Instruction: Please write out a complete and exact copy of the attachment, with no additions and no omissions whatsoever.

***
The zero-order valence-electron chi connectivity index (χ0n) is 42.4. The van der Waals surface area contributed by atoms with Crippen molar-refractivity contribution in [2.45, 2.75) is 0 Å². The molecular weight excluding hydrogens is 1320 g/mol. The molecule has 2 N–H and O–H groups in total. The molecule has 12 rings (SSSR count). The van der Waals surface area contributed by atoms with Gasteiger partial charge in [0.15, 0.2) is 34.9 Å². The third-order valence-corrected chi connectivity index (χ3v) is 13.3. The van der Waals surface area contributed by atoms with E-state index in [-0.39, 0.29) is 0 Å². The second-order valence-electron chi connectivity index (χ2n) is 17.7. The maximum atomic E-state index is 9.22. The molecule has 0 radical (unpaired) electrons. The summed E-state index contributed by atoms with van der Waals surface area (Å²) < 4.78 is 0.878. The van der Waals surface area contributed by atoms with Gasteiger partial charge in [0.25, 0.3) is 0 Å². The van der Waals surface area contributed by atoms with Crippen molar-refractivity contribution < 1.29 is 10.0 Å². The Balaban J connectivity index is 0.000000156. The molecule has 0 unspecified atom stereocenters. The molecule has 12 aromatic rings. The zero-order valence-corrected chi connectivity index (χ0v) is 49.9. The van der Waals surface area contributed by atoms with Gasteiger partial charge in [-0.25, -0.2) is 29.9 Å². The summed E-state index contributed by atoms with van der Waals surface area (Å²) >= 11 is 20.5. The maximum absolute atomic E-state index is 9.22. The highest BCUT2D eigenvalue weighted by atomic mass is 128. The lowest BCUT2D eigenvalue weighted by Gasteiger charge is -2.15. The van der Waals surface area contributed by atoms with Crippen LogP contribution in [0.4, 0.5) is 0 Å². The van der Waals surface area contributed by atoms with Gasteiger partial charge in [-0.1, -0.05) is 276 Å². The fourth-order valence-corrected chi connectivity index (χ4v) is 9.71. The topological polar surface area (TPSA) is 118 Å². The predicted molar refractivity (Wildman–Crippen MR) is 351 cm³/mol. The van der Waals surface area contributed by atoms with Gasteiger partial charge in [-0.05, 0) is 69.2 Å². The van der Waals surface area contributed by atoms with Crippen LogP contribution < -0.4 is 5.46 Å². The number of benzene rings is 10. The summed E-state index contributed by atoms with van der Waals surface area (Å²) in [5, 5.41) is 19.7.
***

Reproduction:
The zero-order valence-electron chi connectivity index (χ0n) is 42.4. The van der Waals surface area contributed by atoms with Crippen molar-refractivity contribution in [2.45, 2.75) is 0 Å². The molecular weight excluding hydrogens is 1320 g/mol. The molecule has 2 N–H and O–H groups in total. The molecule has 12 rings (SSSR count). The van der Waals surface area contributed by atoms with Gasteiger partial charge in [0.15, 0.2) is 34.9 Å². The third-order valence-corrected chi connectivity index (χ3v) is 13.3. The van der Waals surface area contributed by atoms with E-state index in [-0.39, 0.29) is 0 Å². The second-order valence-electron chi connectivity index (χ2n) is 17.7. The maximum atomic E-state index is 9.22. The molecule has 0 radical (unpaired) electrons. The summed E-state index contributed by atoms with van der Waals surface area (Å²) < 4.78 is 0.878. The van der Waals surface area contributed by atoms with Gasteiger partial charge in [0.25, 0.3) is 0 Å². The van der Waals surface area contributed by atoms with Crippen molar-refractivity contribution < 1.29 is 10.0 Å². The Balaban J connectivity index is 0.000000156. The molecule has 0 unspecified atom stereocenters. The molecule has 12 aromatic rings. The zero-order valence-corrected chi connectivity index (χ0v) is 49.9. The van der Waals surface area contributed by atoms with Gasteiger partial charge in [-0.25, -0.2) is 29.9 Å². The summed E-state index contributed by atoms with van der Waals surface area (Å²) >= 11 is 20.5. The maximum absolute atomic E-state index is 9.22. The highest BCUT2D eigenvalue weighted by atomic mass is 128. The lowest BCUT2D eigenvalue weighted by Gasteiger charge is -2.15. The van der Waals surface area contributed by atoms with Crippen LogP contribution in [0.4, 0.5) is 0 Å². The van der Waals surface area contributed by atoms with Gasteiger partial charge in [-0.1, -0.05) is 276 Å². The fourth-order valence-corrected chi connectivity index (χ4v) is 9.71. The topological polar surface area (TPSA) is 118 Å². The predicted molar refractivity (Wildman–Crippen MR) is 351 cm³/mol. The van der Waals surface area contributed by atoms with Gasteiger partial charge in [-0.05, 0) is 69.2 Å². The van der Waals surface area contributed by atoms with Crippen LogP contribution < -0.4 is 5.46 Å². The number of benzene rings is 10. The summed E-state index contributed by atoms with van der Waals surface area (Å²) in [5, 5.41) is 19.7.